How to Maori-fy your training sessions.
When it comes to physical activity, an #indigenous approach does not compartmentalise the physical body separate from the #mental , #spiritual or #social body. These systems coexist, and it is our challenge to reconnect this divide that modern medicine has created, and acknowledge a system that Dr. Mason Durie represented in his Te Whare Tapa Whā model of Māori health – an interrelationship between the physical, mental, spiritual and social elements.
Last week we first looked at the onset of exercise as represented by a person standing at the #tomokanga (entrance way) to a #marae (communal or sacred place). This was then followed by a degree of discomfort as the exercise begins to challenge the physical and mental elements. This second phase I call the #wero , or the warriors challenge. This week it’s all about the #karanga and #whaikōrero and how exercise intensity has a part to play in this transformative process. Check out the detailed post on the WhakapapaFridays Facebook page or on the blog (the link is in my bio)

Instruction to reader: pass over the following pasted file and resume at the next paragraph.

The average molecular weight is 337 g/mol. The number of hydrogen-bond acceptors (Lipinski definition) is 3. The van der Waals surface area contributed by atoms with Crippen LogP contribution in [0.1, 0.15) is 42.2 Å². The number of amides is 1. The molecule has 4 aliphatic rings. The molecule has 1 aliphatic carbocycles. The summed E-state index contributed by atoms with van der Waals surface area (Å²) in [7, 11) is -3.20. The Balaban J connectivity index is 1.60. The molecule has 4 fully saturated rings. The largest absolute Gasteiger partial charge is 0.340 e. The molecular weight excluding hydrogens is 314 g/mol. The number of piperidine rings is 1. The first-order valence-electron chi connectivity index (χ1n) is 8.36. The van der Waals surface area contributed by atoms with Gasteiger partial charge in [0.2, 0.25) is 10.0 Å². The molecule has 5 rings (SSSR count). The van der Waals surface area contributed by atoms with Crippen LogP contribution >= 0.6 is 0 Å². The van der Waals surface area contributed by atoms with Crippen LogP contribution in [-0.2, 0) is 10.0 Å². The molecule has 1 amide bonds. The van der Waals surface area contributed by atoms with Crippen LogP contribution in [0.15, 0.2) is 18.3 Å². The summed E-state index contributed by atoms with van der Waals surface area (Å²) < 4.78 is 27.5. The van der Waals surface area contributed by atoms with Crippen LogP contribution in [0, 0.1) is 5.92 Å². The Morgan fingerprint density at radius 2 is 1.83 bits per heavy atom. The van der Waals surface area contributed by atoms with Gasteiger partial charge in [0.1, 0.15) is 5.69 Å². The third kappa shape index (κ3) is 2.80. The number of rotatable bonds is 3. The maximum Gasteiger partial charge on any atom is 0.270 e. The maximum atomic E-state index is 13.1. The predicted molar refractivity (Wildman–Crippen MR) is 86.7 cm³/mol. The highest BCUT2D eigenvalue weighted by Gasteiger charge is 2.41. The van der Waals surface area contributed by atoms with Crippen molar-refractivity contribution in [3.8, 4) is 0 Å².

Photo Credit: Sir Āpirana Ngata, politician and Ngāti Porou kaumātua, is shown giving a whaikōrero (speech) at the centennial celebrations of the opening of the original Rangiātea church in Ōtaki, in 1950. Alexander Turnbull Library, New Zealand Free Lance Collection